You may also decide to harness a combination of parachain, parathread, and smart contract. If you have certain logic that requires loops and it cannot be removed, use the native parachain runtime to handle all complex logic and the smart contract to call iteration. If you require off-chain data from an oracle, you may want to use a parathread as an oracle feed that only triggers once every 24 hours (this makes the most sense if the data is useful to other players in the Polkadot ecosystem too).
Most likely you’ve already realized that your application is better suited to be one or the other (or a hybrid of them both), but if you need a quick recap to digest the information, you can use this comparison chart as a cheat sheet:
Note: The image above does not include parathreads, but as we mentioned before all the benefits of parachains apply just as well to parathreads. Parathreads, however, are cheaper to deploy and maintain. So if they had a column on the table above, it would look like the parachain column with "Ease of deployment" and "Maintenance overhead" changed to
A smart contract is simply some code that exists at an address on a chain and is callable by external actors. The key part is that you actually have to put the code on chain before anyone can start executing it!
Deploying your smart contract on chain will vary slightly for whichever specific parachain you will use, but generally you will send a special transaction that will create the smart contract on the ledger. You will likely need to pay an associated fee for the initialization logic and any storage that your contract consumes.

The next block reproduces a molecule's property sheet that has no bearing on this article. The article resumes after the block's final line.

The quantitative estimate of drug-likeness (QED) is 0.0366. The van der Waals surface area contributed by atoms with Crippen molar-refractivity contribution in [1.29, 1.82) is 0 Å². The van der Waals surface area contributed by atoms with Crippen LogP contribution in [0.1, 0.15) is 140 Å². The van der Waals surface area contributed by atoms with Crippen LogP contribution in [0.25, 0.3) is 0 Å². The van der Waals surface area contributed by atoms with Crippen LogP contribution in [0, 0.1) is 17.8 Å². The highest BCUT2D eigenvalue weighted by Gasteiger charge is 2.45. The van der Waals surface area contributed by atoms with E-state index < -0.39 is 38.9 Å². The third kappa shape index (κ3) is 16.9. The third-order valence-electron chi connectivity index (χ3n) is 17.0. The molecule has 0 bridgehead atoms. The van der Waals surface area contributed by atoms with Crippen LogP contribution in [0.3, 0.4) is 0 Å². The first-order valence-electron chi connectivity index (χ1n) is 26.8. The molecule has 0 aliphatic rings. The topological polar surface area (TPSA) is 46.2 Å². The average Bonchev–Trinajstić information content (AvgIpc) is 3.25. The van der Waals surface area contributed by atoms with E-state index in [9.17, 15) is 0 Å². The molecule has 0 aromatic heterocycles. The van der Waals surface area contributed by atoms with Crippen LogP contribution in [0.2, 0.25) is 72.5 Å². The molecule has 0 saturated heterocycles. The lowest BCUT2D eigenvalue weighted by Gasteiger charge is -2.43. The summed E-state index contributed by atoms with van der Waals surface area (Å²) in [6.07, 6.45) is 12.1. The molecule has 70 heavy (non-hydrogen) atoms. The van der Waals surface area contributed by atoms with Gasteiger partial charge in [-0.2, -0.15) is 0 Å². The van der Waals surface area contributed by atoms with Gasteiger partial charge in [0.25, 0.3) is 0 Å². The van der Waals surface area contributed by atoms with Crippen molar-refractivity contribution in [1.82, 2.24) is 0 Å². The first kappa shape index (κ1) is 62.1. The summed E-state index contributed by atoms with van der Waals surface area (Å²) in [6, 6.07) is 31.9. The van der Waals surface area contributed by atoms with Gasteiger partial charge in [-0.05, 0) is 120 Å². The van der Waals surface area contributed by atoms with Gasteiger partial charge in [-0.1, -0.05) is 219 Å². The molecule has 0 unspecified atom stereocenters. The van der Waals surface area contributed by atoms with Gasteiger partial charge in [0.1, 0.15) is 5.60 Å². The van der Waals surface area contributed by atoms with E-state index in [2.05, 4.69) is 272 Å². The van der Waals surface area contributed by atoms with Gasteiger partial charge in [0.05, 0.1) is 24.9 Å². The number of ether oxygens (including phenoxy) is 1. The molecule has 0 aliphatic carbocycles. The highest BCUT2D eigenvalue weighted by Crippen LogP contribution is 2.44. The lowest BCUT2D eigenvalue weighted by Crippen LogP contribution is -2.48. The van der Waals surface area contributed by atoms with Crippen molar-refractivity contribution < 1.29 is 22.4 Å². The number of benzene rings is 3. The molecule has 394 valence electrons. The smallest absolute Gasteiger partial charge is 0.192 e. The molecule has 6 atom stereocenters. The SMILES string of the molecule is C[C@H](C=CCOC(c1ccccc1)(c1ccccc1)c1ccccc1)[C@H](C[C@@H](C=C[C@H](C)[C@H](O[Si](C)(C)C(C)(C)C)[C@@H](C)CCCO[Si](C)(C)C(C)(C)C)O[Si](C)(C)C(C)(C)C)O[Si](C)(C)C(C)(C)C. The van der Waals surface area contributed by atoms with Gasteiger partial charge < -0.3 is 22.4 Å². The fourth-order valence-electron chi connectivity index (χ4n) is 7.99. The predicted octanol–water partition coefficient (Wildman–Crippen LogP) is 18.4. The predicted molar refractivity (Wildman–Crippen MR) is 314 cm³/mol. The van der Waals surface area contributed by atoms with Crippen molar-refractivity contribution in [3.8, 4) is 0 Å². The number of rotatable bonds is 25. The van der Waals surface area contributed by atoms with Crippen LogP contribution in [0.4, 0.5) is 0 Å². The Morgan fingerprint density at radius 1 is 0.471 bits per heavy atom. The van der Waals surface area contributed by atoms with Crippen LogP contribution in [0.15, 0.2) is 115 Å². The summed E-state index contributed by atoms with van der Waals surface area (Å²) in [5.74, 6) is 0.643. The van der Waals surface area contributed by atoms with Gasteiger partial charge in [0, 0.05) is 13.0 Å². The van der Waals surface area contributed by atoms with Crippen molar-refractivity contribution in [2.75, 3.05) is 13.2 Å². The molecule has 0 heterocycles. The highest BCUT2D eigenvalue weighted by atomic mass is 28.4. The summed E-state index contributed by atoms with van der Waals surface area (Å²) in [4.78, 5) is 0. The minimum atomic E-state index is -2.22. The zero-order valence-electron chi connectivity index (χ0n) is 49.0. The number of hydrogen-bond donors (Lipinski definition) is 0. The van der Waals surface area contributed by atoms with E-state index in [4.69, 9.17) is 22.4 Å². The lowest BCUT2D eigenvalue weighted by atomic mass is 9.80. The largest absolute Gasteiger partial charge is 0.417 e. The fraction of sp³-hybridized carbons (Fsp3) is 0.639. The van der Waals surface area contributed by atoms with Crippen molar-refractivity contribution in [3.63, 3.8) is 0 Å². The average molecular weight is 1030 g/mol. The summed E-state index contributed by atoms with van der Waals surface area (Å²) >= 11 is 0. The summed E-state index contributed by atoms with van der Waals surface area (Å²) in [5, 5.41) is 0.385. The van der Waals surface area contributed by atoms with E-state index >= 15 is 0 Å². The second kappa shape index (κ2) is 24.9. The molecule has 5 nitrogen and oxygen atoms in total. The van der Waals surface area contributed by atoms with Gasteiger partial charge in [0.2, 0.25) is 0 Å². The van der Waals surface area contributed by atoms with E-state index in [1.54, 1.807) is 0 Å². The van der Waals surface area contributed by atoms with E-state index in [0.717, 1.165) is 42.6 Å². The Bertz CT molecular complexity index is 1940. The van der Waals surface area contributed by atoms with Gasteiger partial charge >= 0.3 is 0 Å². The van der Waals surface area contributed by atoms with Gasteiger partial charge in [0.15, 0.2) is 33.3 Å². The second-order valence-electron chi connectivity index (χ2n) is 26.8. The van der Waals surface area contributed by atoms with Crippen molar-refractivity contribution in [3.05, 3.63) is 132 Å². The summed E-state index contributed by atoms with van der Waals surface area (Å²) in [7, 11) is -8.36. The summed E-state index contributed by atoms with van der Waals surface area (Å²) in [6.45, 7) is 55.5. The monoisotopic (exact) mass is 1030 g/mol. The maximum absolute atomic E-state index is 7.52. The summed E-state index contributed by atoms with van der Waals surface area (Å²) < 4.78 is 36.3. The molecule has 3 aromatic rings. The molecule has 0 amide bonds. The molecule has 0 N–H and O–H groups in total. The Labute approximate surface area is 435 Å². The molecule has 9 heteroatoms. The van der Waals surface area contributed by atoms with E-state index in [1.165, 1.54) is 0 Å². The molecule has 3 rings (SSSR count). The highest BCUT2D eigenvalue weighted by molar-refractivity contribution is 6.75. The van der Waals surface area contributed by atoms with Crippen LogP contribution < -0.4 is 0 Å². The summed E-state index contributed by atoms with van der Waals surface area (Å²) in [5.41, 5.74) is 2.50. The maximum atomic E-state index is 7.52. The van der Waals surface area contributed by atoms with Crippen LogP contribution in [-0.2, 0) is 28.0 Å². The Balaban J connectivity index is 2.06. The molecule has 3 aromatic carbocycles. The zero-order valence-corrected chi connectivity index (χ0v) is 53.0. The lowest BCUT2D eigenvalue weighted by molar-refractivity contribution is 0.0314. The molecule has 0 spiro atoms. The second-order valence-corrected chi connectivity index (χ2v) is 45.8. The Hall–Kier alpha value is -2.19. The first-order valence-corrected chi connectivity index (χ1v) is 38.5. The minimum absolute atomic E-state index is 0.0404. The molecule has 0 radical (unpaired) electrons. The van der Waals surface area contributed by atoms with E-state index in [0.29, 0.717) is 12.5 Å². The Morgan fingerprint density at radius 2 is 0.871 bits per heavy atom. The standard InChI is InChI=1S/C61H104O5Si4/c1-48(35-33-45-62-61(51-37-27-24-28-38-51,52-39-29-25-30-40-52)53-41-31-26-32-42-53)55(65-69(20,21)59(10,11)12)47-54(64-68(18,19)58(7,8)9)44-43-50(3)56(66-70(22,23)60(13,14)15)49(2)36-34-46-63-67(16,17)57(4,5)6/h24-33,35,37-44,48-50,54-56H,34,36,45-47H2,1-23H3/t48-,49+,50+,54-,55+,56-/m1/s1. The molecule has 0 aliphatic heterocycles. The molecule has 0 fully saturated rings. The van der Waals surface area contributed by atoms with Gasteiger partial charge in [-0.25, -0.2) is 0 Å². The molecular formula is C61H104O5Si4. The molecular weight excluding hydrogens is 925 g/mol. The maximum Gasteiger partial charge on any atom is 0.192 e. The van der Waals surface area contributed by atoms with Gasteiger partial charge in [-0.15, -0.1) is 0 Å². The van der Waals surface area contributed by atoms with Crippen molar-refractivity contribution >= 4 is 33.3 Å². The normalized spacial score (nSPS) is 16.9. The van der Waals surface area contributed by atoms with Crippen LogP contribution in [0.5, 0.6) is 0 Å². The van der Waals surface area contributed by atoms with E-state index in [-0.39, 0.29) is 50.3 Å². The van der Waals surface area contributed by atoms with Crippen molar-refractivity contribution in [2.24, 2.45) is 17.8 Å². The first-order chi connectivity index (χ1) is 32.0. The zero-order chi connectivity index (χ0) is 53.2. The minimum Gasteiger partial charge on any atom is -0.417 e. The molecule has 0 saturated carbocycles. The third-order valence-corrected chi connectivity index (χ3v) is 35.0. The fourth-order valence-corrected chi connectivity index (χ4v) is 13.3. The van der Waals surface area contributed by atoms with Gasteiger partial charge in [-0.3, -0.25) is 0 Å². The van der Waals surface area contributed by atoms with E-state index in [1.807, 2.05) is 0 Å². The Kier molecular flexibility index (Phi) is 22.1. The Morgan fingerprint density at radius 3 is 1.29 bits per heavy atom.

On Polkadot, there will be parachains that act as smart contract platforms. Smart contracts are executable programs that exist on only a single chain and are limited in complexity. Because they exist on a single chain, they can have smooth interoperability with other smart contracts on the same chain. However, they will always be constrained and limited by the inherent characteristics of their host chain.
If there is a need to have a large amount of control over the design and features of your application, a parachain is a better choice. Keep in mind, smart contracts can be used as a testing ground before later being turned into full-fledged parachains. Smart contract platforms will usually have convenient tooling like IDEs to facilitate quick iterations. A smart contract MVP could be created to gauge user interest before putting in the work to build out a parachain.
Each platform will have a different way of paying for and maintaining the state of your smart contract. The different patterns you may see for paying for your smart contract include:
- A transaction fee associated with deploying each transaction.
- A subscription model in which you pay some chain entity routinely for the usage of the platform.
- An access token model for which you need to hold a threshold of native tokens to use the platform (EOS has something similar). Storage rent.
- Free trial or developer promotion.
- Most smart contract platforms use some form of gas to limit the number of operations a user can perform. Users will be required to pay for the gas upfront and will be refunded for what they don’t use.
You will need to consider the storage and complexity of your smart contract to ensure that gas usage stays within reasonable bounds. Storage will likely be expensive for whichever smart contract platform you use, so it is necessary to keep as much data off-chain as possible. You may consider using the listed options on the decentralised storage page to keep the data and submitting only the content address on chain.
Building a parachain or parathread
Please see the parachain development guide for how to get started on building a parachain or parathread.
Building a smart contract
Please see the smart contracts guide for how to get started on building a smart contract.